Biomedical Engineering Reference
In-Depth Information
The barnacle tightly attaches its calcareous shell to naturally occurring rocks and
wood, artificial concrete structures, steel ship hulls, tortoise shell surfaces, and even
whale epidermis. It also attaches to synthetic polymers, including fluoropolymer,
and other metals/metal oxides, in water [ 35 ]. Because a barnacle's attachment
causes serious damage to ship services and water uptake in power and industrial
plant cooling systems, extensive research regarding barnacle adhesive has been
motivated by the need to develop anti-fouling technology [ 36 - 38 ]. Conspicuous
foul-release coatings, typically silicone, have promoted studies on the mechanism
of lowering the adhesive strength produced by the barnacle cement, which would be
useful to improve the performance of coatings [ 39 , 40 ]. Interestingly, the adhesive
joint produced by the barnacle in foul-release silicone coatings is macroscopically
and microscopically different from that produced on general materials; in other
words, the joint on the foul-release coating is thicker, swollen, and weaker in
adhesive strength [ 41 - 44 ]. It is unclear whether the barnacle just fails to attach to
the man-made coating or it somehow adapts to the surface with a softer adhesive to
balance the stiffness.
The cement is biosynthesized in the soft tissue of the animal in a fluid form and
appears to be secreted to the site of attachment. The cement is a protein complex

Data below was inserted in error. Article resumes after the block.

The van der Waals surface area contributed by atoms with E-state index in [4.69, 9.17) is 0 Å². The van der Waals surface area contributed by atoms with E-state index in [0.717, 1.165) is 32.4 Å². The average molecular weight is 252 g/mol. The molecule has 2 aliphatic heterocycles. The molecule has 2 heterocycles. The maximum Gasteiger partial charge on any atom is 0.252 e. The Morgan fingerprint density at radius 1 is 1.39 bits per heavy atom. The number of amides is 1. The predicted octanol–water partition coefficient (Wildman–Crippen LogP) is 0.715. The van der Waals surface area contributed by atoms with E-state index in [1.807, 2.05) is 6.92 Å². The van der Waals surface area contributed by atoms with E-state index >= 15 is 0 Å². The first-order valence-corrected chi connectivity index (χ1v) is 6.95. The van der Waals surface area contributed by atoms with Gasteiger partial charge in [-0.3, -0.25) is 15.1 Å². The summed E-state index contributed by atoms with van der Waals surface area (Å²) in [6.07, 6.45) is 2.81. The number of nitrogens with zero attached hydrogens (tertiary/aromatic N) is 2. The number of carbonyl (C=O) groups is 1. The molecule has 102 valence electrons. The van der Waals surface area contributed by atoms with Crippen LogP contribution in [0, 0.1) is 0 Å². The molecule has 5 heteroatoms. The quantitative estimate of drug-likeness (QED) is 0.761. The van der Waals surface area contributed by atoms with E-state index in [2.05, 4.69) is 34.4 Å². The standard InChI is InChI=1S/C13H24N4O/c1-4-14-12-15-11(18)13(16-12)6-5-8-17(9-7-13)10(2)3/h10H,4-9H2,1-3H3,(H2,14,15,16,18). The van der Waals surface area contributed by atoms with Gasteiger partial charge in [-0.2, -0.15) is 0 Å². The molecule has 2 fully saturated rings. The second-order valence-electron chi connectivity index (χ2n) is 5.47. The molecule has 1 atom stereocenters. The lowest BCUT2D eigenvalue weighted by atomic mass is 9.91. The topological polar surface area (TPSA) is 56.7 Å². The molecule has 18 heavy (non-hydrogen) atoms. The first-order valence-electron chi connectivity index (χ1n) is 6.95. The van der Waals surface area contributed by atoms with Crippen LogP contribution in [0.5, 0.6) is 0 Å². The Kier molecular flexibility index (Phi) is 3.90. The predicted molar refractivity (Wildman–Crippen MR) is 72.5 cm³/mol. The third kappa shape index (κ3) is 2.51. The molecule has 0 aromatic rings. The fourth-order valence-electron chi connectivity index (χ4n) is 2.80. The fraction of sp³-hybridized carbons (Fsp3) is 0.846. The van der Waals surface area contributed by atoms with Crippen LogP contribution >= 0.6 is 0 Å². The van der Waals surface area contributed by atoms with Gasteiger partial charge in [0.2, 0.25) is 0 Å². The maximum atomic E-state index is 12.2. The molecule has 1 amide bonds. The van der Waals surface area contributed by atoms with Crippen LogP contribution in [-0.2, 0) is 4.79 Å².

whose proteins are unique among all of the proteins found in public databases [ 3 ].
Neither sequence homology to mussel byssal proteins/tubeworm cement proteins
nor modification of an amino acid residue of tyrosine to DOPA, which is a typical
and essential one in adhesives of mussel and tubeworm, was found in the barnacle
cement proteins [ 45 , 46 ]. Furthermore, no indication of protein modification has
been found in the barnacle cement proteins. The exception is glycosylation in one
of the proteins [ 47 ], which is in contrast to the mussel byssal thread and tubeworm
cement where all proteins were found to undergo multiple posttranslational
modifications in a number of amino acid residues. Thus, among the model
the barnacle cement
is unique in its molecular mechanism of
The adhesive layer of the animal is macroscopically uniform, whereas a
microscopic structure seems to be present in the cement. The microscopic
structures might be fibrous or sponge-like [ 43 , 48 , 49 ], which seem to be different
depending on the materials to be attached [ 50 ]. It is unclear whether specific
localization of some components in the molecular level occurs in the
adhesive joint, although the cement is actually composed of distinct proteins, as
mentioned below.
9.5.2 The Cement Proteins
Five proteins are identified to be components of the cement (Fig. 9.5 ), which are
different from each other in terms of their chemical structures/physicochemical
properties [ 33 ]. Among them, two bulk proteins are larger molecules with molecu-
lar weights of 100 kDa [ 51 ] and 52 kDa [ 47 ], whereas two other proteins possibly
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